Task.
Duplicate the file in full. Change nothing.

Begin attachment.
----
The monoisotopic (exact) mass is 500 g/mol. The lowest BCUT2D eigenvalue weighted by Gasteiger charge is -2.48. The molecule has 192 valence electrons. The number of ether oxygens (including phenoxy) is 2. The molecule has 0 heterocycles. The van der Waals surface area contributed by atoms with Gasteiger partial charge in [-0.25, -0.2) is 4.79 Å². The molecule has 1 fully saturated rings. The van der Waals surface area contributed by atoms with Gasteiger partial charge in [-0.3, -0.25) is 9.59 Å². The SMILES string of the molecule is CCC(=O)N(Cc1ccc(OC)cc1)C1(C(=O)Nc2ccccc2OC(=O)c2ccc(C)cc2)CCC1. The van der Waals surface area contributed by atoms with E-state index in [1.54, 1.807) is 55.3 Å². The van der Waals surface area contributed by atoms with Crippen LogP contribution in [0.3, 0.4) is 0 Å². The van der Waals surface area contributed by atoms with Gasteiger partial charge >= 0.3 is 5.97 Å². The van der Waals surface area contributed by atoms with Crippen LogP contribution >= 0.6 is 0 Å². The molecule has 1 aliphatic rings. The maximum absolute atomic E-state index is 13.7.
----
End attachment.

The monoisotopic (exact) mass is 500 g/mol. The lowest BCUT2D eigenvalue weighted by Gasteiger charge is -2.48. The molecule has 192 valence electrons. The number of ether oxygens (including phenoxy) is 2. The molecule has 0 heterocycles. The van der Waals surface area contributed by atoms with Gasteiger partial charge in [-0.25, -0.2) is 4.79 Å². The molecule has 1 fully saturated rings. The van der Waals surface area contributed by atoms with Gasteiger partial charge in [-0.3, -0.25) is 9.59 Å². The SMILES string of the molecule is CCC(=O)N(Cc1ccc(OC)cc1)C1(C(=O)Nc2ccccc2OC(=O)c2ccc(C)cc2)CCC1. The van der Waals surface area contributed by atoms with E-state index in [1.54, 1.807) is 55.3 Å². The van der Waals surface area contributed by atoms with Crippen LogP contribution in [0.3, 0.4) is 0 Å². The van der Waals surface area contributed by atoms with Gasteiger partial charge >= 0.3 is 5.97 Å². The van der Waals surface area contributed by atoms with Crippen LogP contribution >= 0.6 is 0 Å². The molecule has 1 aliphatic rings. The maximum absolute atomic E-state index is 13.7.